Even if they don't fall into my tiny little overlapping ovoid on the Venn diagram between "Soccer Fans" and "Design Snobs," anyone who has ever seen the crest used for the last couple of decades by the United States Soccer Federation has to have noticed how irritatingly juvenile it was. It looked like the logo of a kids' summer soccer camp in one of the red states. A little flying soccer ball (complete with pointy, speedy, "whoosh" lines) sat in the middle of some squishy letters and bunting in inexplicably inverted flag colors—blue stripes and stars on a red field. What? It was dense, tacky, and betrayed a conspicuous lack of familiarity with international trends.
The old design was the graphic embodiment of American attitudes toward soccer in the late twentieth century and, consequently, U.S. Soccer's international reputation for many years: naïve, immature, and unprofessional. It was a blatant visual metaphor for our cultural distance from the major footballing nations of Europe and South America. In an age when the USSF, MLS and even FIFA itself are trying to make the case that the United States have outgrown their formerly infantile reputation in the footballing world, this update is long overdue. An organization (and indeed a nation) making appeals for the world to take it more seriously could not have hoped to be successful in that regard with a visual brand that looked inappropriate being worn by anyone older than twelve.
Let's take a look at the new crest. It's sharp, simple and powerful, technical and elegant. Its lines are pointed and aggressive but don't give in to the brash, cartoonish quality that too often permeates American sports brands (see Jacksonville Jaguars, for example). The American flag is worked into the new design in a way that doesn't remind me of discount bin Fourth of July decorations. The awkward experiment with non-canonical shades of bright blue seems to have come to a merciful end, as has the strange treatment of the stripes, and the new mark returns reverentially to the official, more austere shades and thirteen red-and-white stripes of the Star-spangled Banner itself. There is no need to depict a soccer ball, because Americans no longer need to be reminded of what the symbol represents. The idea of Americans playing soccer isn't a novelty anymore. The mark is self-assured in its stark simplicity. It is confident, mature and empowered.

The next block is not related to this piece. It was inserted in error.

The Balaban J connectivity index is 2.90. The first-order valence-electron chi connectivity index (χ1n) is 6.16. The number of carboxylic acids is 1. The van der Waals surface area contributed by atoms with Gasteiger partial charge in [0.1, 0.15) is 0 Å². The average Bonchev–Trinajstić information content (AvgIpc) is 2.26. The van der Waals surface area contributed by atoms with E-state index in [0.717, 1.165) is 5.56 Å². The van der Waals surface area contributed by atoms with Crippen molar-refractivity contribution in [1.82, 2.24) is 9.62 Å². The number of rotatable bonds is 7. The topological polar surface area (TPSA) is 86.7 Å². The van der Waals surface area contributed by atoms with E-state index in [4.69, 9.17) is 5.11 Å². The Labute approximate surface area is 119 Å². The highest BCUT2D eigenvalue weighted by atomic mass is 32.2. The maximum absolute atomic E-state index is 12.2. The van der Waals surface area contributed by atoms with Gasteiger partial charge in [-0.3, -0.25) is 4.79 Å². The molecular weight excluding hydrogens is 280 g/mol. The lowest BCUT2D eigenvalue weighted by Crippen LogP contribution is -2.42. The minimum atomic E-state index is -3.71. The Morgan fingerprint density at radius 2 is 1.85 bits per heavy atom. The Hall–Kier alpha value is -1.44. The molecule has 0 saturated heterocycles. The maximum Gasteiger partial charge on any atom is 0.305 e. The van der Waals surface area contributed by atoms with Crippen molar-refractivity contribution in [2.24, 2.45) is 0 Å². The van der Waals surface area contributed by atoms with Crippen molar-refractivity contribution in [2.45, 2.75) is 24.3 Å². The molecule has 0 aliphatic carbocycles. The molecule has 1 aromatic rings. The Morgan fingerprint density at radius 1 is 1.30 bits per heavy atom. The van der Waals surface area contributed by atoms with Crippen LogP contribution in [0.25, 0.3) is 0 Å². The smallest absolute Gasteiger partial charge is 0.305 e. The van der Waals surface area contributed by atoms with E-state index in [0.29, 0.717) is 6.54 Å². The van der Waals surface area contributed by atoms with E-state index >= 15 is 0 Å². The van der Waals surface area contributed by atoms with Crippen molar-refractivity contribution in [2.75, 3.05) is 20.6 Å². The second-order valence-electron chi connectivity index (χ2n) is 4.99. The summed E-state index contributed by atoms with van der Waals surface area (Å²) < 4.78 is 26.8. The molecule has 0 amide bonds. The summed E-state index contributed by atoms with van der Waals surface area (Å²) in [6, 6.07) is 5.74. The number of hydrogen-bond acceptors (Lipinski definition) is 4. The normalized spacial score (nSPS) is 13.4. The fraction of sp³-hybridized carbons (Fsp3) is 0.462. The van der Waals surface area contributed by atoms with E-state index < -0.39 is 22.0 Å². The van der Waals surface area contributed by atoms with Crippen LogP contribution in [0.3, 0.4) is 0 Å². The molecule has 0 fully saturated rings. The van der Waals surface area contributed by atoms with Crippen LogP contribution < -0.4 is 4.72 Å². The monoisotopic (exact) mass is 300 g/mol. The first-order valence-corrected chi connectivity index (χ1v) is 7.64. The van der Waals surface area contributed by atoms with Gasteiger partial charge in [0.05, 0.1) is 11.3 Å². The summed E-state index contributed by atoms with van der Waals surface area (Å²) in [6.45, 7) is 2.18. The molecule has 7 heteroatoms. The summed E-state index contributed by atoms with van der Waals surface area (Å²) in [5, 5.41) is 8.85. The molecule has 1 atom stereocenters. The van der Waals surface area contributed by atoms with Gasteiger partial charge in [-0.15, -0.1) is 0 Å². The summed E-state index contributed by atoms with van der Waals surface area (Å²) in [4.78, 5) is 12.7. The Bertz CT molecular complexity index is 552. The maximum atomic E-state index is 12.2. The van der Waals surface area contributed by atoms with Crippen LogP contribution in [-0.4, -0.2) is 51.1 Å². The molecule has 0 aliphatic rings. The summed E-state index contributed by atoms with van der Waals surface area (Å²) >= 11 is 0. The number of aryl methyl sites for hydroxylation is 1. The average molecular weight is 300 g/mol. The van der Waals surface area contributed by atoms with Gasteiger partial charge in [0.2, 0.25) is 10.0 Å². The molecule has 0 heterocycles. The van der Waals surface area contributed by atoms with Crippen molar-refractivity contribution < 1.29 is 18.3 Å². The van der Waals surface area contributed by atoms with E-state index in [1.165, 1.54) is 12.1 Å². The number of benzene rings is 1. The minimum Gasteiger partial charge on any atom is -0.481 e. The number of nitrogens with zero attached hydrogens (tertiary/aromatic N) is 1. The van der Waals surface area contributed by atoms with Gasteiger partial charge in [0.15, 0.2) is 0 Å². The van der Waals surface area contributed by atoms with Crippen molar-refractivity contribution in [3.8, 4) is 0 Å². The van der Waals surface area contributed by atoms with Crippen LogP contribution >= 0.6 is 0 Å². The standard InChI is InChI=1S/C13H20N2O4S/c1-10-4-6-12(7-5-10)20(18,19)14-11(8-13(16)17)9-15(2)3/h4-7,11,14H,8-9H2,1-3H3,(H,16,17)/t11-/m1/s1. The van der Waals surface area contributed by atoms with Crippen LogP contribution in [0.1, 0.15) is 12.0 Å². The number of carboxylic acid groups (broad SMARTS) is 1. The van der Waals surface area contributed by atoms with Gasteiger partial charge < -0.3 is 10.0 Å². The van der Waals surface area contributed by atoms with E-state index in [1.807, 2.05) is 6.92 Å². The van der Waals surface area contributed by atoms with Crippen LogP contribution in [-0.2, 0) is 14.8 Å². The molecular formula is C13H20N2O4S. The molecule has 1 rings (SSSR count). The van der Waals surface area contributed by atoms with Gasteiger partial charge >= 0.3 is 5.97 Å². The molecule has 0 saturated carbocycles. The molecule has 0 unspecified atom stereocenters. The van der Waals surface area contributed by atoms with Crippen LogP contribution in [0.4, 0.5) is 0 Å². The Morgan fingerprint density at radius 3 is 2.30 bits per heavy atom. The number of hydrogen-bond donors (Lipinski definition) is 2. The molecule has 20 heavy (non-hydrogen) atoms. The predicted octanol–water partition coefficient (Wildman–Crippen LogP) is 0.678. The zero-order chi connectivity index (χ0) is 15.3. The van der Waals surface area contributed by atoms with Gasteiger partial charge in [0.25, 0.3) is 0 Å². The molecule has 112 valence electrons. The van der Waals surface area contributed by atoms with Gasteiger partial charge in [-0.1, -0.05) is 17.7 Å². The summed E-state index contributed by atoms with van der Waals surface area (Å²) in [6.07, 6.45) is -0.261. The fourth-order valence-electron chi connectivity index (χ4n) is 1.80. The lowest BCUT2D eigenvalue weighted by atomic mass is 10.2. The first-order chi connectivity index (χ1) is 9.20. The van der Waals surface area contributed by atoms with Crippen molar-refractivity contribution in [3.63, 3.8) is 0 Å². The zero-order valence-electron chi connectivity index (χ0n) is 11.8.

The exciting new typeface, 90' (read as "ninety minutes"), by Tal Leming is a mature accompaniment for the refreshed brand. It is thorough and thoughtful work that I envy enormously. You can read about it from the man himself, here. If you've ever been at all curious about exactly what kind of effort goes into typeface design, this will give you a taste.
This brand is to be taken seriously, to be respected. It's noble, mature and not to be messed with, which is exactly the message U.S. Soccer wants to communicate to the world. It positions the U.S., finally, as having emerged from our footballing adolescence ready to be equal participants in—and proponents of—global soccer culture.